There are a number of processes that occur in our bodies to harvest energy from matter. During cellular respiration, we harvest energy by breaking down carbohydrates. This is done through processes like glycolysis and the Krebs cycle, which eventually turn those sugar molecules into energy called ATP. ATP is an essential molecule - without it, livings things cease to live.
Organisms use free energy for many other things, such as growth and reproduction. For example, your body's temperature and metabolism depend on you taking in free energy and matter. It also takes a lot of energy to produce and rear offspring. A good example of this is birds, many of which search for food and bring it back to their young until they can fly off and get their own.
And what about hibernation? Animals like bears and bats that spend their winters in such a state need to store up energy so that they don't starve to death during these hibernation periods. Eating just enough to get by for a day or two won't cut it when you're not planning to eat for the next several months.
Changes in Free Energy
When the amount of free energy that is available changes, this can cause changes in everything from small organisms to entire ecosystems.
On an individual level, if you do not have enough free energy, you go hungry and eventually waste away. However, if you take in too much (like at Thanksgiving dinner), you store that and your body grows. When you're a kid, you tend to grow upward, but as an adult, well, we tend to grow outward!
Changes in free energy can also have larger scale effects. Imagine that all the producers in an ecosystem, which are the plants that produce energy for other organisms, are suddenly removed. Or that the amount of sunlight is decreased so that photosynthesis decreases as well. What do you think would happen to the organisms that depend on those producers for food? They would probably all die since there is no production of usable energy for them! This example is a bit extreme, but you can see how changes in just one trophic level may drastically affect the rest.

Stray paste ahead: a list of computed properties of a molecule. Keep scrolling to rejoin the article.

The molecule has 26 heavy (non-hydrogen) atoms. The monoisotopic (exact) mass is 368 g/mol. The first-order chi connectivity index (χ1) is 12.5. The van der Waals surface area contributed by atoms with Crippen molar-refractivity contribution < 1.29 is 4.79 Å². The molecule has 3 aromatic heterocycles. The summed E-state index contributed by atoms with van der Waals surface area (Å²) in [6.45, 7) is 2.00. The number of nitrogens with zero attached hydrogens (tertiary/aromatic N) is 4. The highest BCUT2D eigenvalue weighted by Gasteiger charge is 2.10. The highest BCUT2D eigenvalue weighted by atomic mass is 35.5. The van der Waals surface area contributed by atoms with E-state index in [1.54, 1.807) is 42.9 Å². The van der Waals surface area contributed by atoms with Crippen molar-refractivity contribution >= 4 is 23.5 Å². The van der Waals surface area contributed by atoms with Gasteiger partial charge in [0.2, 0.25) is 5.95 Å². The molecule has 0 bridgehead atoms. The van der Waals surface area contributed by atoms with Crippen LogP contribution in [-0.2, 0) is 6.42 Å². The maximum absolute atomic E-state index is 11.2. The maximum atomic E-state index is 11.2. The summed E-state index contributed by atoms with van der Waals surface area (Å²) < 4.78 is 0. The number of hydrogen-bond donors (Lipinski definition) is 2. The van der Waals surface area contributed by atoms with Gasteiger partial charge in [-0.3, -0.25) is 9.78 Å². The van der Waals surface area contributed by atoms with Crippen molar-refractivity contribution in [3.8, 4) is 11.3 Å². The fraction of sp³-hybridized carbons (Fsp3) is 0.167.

All living things require a constant input of free energy and matter in order to survive. This energy ultimately comes from the sun as photons, and this sunlight then gets converted into usable energy by plants during photosynthesis. Because they are self-feeders, plants are called autotrophs. We either eat plants and take in their energy and matter or we eat other animals that have eaten the plants. This makes us heterotrophs, or other-feeders. When organisms die, their organic matter is broken down and used again, and in this way, energy and matter are recycled on Earth.
While we are alive, we capture and temporarily store energy in our bodies to drive cellular processes, metabolism, reproduction, and a wide variety of other activities. Small changes can lead to big effects, though, both on an individual level and on the ecosystem level. Taking in too much energy will lead to more storage and weight gain, while eating too little will cause you to wither away and die. Changes in the availability of producers affect each trophic level above it since we all need plants for energy, whether we eat them directly or not.
When this lesson is over, you may be able to:
- Understand the need and use of free energy in living systems
- Recognize how water and the sun's energy is used in living things
- Identify the various ways plants provide free energy
- Recall the storage of energy by living things for survival